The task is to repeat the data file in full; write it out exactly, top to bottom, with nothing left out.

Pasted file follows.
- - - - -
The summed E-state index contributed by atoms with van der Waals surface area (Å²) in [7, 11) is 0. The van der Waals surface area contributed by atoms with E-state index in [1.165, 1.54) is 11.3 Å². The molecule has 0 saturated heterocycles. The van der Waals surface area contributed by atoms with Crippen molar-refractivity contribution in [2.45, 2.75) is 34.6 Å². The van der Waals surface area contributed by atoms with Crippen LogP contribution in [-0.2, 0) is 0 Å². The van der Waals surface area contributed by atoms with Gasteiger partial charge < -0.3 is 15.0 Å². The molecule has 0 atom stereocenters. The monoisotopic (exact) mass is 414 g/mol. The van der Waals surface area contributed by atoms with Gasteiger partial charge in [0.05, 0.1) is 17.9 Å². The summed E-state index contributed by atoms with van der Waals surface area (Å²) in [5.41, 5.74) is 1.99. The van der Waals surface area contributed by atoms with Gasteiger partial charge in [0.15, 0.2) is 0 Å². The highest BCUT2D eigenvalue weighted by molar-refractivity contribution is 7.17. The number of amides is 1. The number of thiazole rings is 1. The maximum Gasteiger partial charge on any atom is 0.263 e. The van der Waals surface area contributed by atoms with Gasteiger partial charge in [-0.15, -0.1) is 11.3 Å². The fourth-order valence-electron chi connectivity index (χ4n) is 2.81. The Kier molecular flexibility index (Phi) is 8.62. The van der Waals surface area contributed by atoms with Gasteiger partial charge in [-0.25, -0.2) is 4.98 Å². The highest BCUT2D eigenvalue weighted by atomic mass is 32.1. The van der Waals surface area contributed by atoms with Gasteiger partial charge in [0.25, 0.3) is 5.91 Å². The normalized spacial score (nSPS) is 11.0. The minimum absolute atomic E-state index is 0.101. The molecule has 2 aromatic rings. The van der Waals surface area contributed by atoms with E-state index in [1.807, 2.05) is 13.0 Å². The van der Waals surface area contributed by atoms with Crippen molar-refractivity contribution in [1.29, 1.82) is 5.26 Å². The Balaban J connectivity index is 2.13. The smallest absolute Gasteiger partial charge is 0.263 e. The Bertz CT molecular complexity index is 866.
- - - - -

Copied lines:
The summed E-state index contributed by atoms with van der Waals surface area (Å²) in [7, 11) is 0. The van der Waals surface area contributed by atoms with E-state index in [1.165, 1.54) is 11.3 Å². The molecule has 0 saturated heterocycles. The van der Waals surface area contributed by atoms with Crippen molar-refractivity contribution in [2.45, 2.75) is 34.6 Å². The van der Waals surface area contributed by atoms with Crippen LogP contribution in [-0.2, 0) is 0 Å². The van der Waals surface area contributed by atoms with Gasteiger partial charge < -0.3 is 15.0 Å². The molecule has 0 atom stereocenters. The monoisotopic (exact) mass is 414 g/mol. The van der Waals surface area contributed by atoms with Gasteiger partial charge in [0.05, 0.1) is 17.9 Å². The summed E-state index contributed by atoms with van der Waals surface area (Å²) in [5.41, 5.74) is 1.99. The van der Waals surface area contributed by atoms with Gasteiger partial charge in [0.15, 0.2) is 0 Å². The highest BCUT2D eigenvalue weighted by molar-refractivity contribution is 7.17. The number of amides is 1. The number of thiazole rings is 1. The maximum Gasteiger partial charge on any atom is 0.263 e. The van der Waals surface area contributed by atoms with Gasteiger partial charge in [-0.15, -0.1) is 11.3 Å². The fourth-order valence-electron chi connectivity index (χ4n) is 2.81. The Kier molecular flexibility index (Phi) is 8.62. The van der Waals surface area contributed by atoms with Gasteiger partial charge in [-0.25, -0.2) is 4.98 Å². The highest BCUT2D eigenvalue weighted by atomic mass is 32.1. The van der Waals surface area contributed by atoms with Gasteiger partial charge in [0.25, 0.3) is 5.91 Å². The normalized spacial score (nSPS) is 11.0. The minimum absolute atomic E-state index is 0.101. The molecule has 2 aromatic rings. The van der Waals surface area contributed by atoms with E-state index in [1.807, 2.05) is 13.0 Å². The van der Waals surface area contributed by atoms with Crippen molar-refractivity contribution in [1.29, 1.82) is 5.26 Å². The Balaban J connectivity index is 2.13. The smallest absolute Gasteiger partial charge is 0.263 e. The Bertz CT molecular complexity index is 866.